Police in the town of Boone, in the western part of the state, pulled the suspect over during a routine traffic stop. The suspect fled the scene, and police were unable to track him down. Fortunately, the cattle were not pleased to have the suspect in their pasture and led police directly to him.
Police recounted the incident in a news release on their Facebook page. On May 9, police pulled the suspect over as part of a routine traffic stop. The suspect fled and led Boone police and Watauga County Sheriff’s deputies on a street chase. The suspect was driving erratically, so police could not get close to him. The suspect pulled off the highway near an intersection in nearby Deep Gap and fled into undeveloped land.
It was then that the cows came in. “Apparently cows do not want suspected criminals loitering in their pasture and quickly assisted our officers by leading them directly to where the suspect was hiding,” the release said. “The cows communicated with the officers as best they could and finally just had the officers follow them to the suspect’s location.”
The suspect was charged with 1 count of Felony Fleeing/Eluding Arrest with a Motor Vehicle, Driving with a Revoked License, and Disorderly Conduct. A $20,000 bond was set ahead of his court date. The press release thanked the officers, and the cows, for their assistance.
“This opens up all kinds of questions as to the bovines’ role in crime fighting,” police joked. “Honestly, it is something that we have not considered before now. As we examine the obvious next steps of incorporating a Bovine Tracking Unit into our department’s law enforcement capabilities there are many factors that we will have to consider:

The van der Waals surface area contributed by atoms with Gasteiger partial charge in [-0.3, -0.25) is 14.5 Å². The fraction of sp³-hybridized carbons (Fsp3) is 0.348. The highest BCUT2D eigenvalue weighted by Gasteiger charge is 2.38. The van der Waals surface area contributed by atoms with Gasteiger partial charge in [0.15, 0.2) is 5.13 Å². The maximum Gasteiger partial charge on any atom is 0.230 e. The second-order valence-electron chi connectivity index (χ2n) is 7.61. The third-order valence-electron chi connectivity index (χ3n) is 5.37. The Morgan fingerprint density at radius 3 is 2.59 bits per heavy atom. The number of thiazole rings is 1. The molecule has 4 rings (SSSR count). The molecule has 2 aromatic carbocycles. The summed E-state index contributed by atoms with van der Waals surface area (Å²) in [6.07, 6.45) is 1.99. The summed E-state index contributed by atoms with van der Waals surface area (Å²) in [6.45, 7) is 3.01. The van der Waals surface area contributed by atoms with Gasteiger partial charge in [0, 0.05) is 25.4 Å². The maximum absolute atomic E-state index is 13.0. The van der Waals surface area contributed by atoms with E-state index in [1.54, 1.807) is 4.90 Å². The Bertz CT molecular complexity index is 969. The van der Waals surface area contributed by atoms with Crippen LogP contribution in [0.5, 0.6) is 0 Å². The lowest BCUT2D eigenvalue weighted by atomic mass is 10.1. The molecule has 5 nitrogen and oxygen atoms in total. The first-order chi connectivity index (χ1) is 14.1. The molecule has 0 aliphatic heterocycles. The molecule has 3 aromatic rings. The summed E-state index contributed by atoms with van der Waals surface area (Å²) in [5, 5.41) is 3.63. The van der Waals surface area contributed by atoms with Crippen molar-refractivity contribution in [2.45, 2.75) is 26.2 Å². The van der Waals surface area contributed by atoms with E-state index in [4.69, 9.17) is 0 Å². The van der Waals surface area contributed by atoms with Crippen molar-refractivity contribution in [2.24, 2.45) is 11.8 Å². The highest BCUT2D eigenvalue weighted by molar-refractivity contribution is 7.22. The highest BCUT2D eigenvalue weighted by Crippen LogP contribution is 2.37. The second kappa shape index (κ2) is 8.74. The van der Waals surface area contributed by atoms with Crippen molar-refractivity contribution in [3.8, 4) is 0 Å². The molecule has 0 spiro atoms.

• How adaptable are cows to a variety of police work or can they just find hiding suspects?
• Are cows more cost-effective than K-9 dogs?
• How will we transport cows to the scenes, and is this compatible with the Town’s sustainability goals in terms of types of vehicles needed and, obviously, are there methane issues?
• Cost of training, vet care, ballistic vests, etc.?”
“We at the Boone Police Department are always looking for better ways to serve our community,” the release concluded. “We may be a small town; but we are a progressive, forward-thinking law enforcement agency. For rural law enforcement, we want to be the tip of the spear.”
Also this week, police in rural Oklahoma responded to what sounded like cries for help, only to find that the cries were coming from a very upset goat. Body cam footage included with a Facebook post showed two officers responding to what they believed were human cries. “I think that’s a person,” one of the officers says. “That’s a person,” the officer repeats. In the distance, a sound that appears to be someone shouting can be heard; the officers run toward the sound. “It’s a goat,” the officer in front says. The two officers run through some trees and come upon the farm, where the goat can be heard bleating discontentedly, in a way that sounds like “help.” “Aww, it is,” the officer laughs.
The officers walk up to the farmer and explain the situation. “We didn’t know if it was an animal or a person,” the officer says through laughter. “But sure enough, we were walking over here and I’m like, ‘that’s a person.’ From long distance it sounds like ‘help.’”